BAGHDAD (Reuters) - Iraq has started flying unmanned aircraft or drones along its borders to stop foreign fighters and arms entering through neighboring countries, the Interior Ministry said on Tuesday.
Interior Ministry spokesman Major-General Abdul Karim Khalaf said the drones would police all Iraq's borders and their first mission took place two weeks ago.
"This is the first time Iraq has used unmanned planes to intensify the monitoring of Iraqi borders," Khalaf told a news conference. "This is a new technique to control our borders, which exceed 3,600 km (2,250 miles)."
Last month U.S. forces shot down an Iranian drone spy plane that ventured inside Iraq in an incursion that angered Iraqi officials deeply suspicious of their more powerful neighbor's regional ambitions.
For years Sunni Islamist al Qaeda militants crossed into Iraq's western deserts through Syria, while Shi'ite militiamen received arms, weapons and training through the mountainous border with Iran.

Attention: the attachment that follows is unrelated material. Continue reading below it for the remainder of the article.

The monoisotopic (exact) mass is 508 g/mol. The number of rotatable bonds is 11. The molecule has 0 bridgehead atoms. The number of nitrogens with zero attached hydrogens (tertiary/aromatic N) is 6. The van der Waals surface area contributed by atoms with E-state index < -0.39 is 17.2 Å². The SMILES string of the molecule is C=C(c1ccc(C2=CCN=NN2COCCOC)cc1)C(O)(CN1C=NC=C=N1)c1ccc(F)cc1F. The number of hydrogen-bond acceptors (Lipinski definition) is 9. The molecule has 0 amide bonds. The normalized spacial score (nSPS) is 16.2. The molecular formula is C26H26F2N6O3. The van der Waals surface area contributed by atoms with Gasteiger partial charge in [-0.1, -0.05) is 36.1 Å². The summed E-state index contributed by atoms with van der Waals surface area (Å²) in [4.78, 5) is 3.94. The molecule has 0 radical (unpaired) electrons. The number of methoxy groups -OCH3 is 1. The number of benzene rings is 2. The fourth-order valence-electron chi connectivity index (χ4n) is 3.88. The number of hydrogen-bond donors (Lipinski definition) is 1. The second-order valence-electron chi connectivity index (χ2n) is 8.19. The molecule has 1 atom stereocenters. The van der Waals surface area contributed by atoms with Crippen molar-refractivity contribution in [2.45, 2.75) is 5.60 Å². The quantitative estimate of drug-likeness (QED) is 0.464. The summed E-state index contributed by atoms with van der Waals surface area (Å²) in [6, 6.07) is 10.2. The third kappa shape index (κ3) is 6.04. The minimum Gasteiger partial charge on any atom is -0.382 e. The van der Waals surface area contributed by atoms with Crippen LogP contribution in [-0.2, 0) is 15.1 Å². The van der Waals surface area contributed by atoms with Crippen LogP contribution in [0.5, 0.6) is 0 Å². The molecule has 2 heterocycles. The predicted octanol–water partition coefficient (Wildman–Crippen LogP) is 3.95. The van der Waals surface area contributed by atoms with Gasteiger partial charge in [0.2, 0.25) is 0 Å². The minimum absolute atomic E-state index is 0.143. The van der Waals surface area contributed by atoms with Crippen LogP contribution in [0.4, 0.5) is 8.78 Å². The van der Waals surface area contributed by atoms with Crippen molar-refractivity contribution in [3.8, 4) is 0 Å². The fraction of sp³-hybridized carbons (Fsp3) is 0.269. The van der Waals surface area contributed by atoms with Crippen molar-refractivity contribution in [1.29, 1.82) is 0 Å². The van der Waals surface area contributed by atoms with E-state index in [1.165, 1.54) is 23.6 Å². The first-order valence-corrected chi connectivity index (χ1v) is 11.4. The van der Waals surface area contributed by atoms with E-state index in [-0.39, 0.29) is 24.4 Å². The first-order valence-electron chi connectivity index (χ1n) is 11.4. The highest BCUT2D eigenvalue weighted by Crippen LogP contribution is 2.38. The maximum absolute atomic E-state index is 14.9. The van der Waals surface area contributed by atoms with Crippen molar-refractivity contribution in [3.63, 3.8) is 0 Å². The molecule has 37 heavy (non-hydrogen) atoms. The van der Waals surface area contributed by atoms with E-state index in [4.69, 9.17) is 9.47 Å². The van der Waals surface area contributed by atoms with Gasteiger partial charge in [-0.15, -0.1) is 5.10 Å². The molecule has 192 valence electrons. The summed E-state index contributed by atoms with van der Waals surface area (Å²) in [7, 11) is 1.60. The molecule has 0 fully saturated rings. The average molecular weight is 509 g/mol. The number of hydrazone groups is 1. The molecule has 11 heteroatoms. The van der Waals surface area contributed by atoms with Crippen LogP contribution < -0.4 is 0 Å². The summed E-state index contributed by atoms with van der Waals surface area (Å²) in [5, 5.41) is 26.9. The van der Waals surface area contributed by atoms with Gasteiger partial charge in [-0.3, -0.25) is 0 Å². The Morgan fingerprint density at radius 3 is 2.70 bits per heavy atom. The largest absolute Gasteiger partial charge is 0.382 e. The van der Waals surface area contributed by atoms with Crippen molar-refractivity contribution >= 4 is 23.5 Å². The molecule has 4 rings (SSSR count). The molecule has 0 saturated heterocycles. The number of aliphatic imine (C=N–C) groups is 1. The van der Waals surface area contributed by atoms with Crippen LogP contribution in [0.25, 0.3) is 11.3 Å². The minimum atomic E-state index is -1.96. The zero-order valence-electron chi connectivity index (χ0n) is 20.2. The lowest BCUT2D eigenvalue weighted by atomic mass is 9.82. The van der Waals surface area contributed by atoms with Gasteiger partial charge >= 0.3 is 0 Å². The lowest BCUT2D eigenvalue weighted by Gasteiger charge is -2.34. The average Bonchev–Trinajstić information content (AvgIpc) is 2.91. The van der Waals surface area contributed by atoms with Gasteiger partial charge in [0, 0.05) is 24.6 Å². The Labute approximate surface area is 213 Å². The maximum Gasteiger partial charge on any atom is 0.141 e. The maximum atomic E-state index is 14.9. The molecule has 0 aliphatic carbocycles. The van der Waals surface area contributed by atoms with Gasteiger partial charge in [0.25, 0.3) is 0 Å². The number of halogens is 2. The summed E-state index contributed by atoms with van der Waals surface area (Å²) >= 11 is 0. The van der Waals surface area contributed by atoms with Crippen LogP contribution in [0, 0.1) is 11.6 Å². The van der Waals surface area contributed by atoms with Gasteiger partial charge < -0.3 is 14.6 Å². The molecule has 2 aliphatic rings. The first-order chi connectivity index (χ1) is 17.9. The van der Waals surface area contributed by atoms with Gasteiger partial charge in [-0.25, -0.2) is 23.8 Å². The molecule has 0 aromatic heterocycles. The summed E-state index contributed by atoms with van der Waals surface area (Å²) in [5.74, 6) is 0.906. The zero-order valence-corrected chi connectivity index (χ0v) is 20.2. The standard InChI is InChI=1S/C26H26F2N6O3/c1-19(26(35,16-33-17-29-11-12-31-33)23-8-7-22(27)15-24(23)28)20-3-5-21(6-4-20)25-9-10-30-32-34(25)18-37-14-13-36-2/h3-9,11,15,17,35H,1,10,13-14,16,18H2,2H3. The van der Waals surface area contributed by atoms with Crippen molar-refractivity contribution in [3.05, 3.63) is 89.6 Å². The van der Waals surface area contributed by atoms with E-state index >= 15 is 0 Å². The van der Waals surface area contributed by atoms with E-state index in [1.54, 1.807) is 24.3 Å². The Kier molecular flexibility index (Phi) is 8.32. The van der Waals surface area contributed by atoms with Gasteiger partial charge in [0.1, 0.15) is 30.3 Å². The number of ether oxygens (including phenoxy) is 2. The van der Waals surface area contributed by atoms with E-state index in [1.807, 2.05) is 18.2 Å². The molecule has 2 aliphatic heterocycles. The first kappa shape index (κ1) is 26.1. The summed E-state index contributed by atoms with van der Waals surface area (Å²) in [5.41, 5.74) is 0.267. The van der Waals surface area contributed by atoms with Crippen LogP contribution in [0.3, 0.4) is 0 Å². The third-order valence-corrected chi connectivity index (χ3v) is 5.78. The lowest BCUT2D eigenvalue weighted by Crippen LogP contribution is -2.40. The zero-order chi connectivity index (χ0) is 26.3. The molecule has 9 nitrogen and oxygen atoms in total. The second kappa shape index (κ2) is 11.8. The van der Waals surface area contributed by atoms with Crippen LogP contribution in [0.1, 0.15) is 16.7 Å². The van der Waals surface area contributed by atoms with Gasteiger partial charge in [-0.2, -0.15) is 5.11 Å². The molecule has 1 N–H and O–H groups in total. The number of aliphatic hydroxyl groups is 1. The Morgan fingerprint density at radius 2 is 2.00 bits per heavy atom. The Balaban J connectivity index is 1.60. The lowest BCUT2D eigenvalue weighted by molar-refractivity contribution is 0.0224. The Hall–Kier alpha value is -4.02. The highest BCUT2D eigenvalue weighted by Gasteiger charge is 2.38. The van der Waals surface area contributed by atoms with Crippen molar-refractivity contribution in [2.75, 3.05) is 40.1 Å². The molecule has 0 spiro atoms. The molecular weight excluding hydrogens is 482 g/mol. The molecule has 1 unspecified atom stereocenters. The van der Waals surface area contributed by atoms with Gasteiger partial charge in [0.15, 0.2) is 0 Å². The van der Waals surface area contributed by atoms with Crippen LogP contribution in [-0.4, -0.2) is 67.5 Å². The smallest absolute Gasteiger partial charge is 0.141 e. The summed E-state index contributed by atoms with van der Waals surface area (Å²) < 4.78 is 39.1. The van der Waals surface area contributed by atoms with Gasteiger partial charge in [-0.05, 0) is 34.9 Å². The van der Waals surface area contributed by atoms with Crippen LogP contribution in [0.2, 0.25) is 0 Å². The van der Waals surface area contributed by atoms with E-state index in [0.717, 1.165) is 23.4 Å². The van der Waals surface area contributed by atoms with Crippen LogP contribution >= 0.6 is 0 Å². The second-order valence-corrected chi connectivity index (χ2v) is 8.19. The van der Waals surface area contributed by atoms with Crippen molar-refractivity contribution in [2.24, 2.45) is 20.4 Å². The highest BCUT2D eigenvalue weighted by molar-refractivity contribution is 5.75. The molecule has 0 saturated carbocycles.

U.S. and Iraqi officials say the flow of foreign fighters through Syria has fallen drastically and tighter border security has forced al Qaeda to rely on young and inexperienced local recruits.
High-tech scanning equipment installed at crossing points on the Iranian border has meanwhile constricted the flow of weapons for what the U.S. military alleges are Iranian-backed Shi'ite militias. Tehran denies backing Iraqi militants.
Violence across Iraq has fallen sharply in the past 18 months. The U.S. troops that invaded in 2003 to topple President Saddam Hussein will cease combat operations by August 31 next year and will all have left by the end of 2011.
Khalaf said the drones were most useful at night, when their infrared sensors could detect the body heat of militants.
"The planes have already been used to chase three infiltrators," he said.
Khalaf said the number of border security centers had increased tenfold since 2006, with the average distance between them now around 1,500 meters (5,000 ft), compared with 10 to 15 km (six to nine miles) three years ago when sectarian bloodshed raged in Iraq.
Writing by Tim Cocks